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Counting problems can involve the counting of combinations, permutations, factorials, pathways using Pascal’s Triangle, partitions and complements, and many more. In this lesson many different types of counting problems (some easy and some harder) were given to groups of teachers to solve in whatever way they preferred.

The Jug Band

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“Using just that 5 pint jug and that there 12 pint jug, measure me 1 pint of water!” Is this possible with just the two jugs? What about a 7 pint jug and 17 pint jug? Or p pint and q pint jugs?

The Futurama Theorem

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In the television show Futurama, Professor Farnsworth and Amy decide to try out their newly finished “Mind-Switcher” invention on themselves. When they try to switch back, they discover a key flaw in the machine’s design: it will not allow the same pair of bodies to be used in the machine...

Humans, Zombies, & Other Problems Crossing the River

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A town faces an epidemic of zombies! Luckily, the virus has just started to spread and the infected are able to stave off their hunger for human brains… for now. In fact, they’re willing to work alongside the remaining humans to help them get across a river to safety. Can...

Gerrymandering

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Merriam Webster defines gerrymandering as “the practice of dividing or arranging a territorial unit into election districts in a way that gives one political party an unfair advantage in elections.” This activity tries to make sense of that definition using a few examples.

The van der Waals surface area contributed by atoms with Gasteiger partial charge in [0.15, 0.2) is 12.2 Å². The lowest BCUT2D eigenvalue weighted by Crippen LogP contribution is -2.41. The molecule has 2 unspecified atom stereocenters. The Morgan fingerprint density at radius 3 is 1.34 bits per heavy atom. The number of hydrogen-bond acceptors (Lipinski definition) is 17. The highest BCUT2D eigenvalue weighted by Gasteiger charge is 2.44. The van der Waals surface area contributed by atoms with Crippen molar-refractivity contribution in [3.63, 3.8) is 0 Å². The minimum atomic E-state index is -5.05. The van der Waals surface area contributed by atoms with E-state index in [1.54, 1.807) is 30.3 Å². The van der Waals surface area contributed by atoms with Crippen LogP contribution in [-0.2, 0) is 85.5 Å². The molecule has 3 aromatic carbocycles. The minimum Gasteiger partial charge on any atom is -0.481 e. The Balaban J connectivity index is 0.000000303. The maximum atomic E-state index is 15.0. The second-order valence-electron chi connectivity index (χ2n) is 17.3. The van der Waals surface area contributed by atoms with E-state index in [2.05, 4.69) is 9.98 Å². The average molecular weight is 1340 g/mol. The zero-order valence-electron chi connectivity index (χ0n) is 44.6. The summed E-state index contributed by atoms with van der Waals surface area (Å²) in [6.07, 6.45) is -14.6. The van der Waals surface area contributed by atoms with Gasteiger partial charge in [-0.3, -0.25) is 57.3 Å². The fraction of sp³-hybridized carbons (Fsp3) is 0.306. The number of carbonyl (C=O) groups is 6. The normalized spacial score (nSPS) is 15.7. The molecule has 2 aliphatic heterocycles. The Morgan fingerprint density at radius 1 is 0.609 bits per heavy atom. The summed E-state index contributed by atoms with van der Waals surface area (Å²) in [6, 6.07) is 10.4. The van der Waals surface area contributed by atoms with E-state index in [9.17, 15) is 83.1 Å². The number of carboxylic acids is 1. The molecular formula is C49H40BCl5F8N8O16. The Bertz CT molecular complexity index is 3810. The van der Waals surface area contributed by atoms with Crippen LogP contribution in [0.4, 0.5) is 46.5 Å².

Mathematical Magic for Muggles

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Presented are several easy-to-perform feats that suggest supernatural powers such as telepathy, “seeing fingers,” predicting the future, photographic memory, etc. Each trick uses simple mathematical ideas that allow information to flow effortlessly and sneakily, among them simple, efficient “coding” parity and other invariants symmetry probability One can approach these activities...

Grid Power

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“When I grew up in the Soviet Union, all we used for math was grid paper. Grid paper leads to discovery.” This is how Tatiana Shubin, San Jose State University, begins her lesson demonstrating the myriad of wonderful math questions arising from a simple sheet of grid paper. Attempting to...

Piece of Cake; Delectable Fractions and Decimals

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While exploring the relationship between fractions and decimals, participants will have the opportunity to practice operations with fractions, notice and explain patterns, review understandings of place value and number sense, and justify their reasoning. You can get a taste of math research by repeating these two steps: Think about an...

Intergenerational Wealth

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Students will gather data on median household incomes from three towns across Connecticut (including their own town) and will calculate potential future wealth using exponential modeling. Students will compare outcomes of these models and discover factors that impact a household’s ability to accumulate and transfer wealth. Students will understand the...

Big Numbers

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Using the standard arithmetic operations (addition, subtraction, multiplication, division and exponentiation), what is the largest number you can make using three copies of the digit “9”? While this would be a pretty large number, with a little cleverness you can do far better. This session explores VERY large numbers!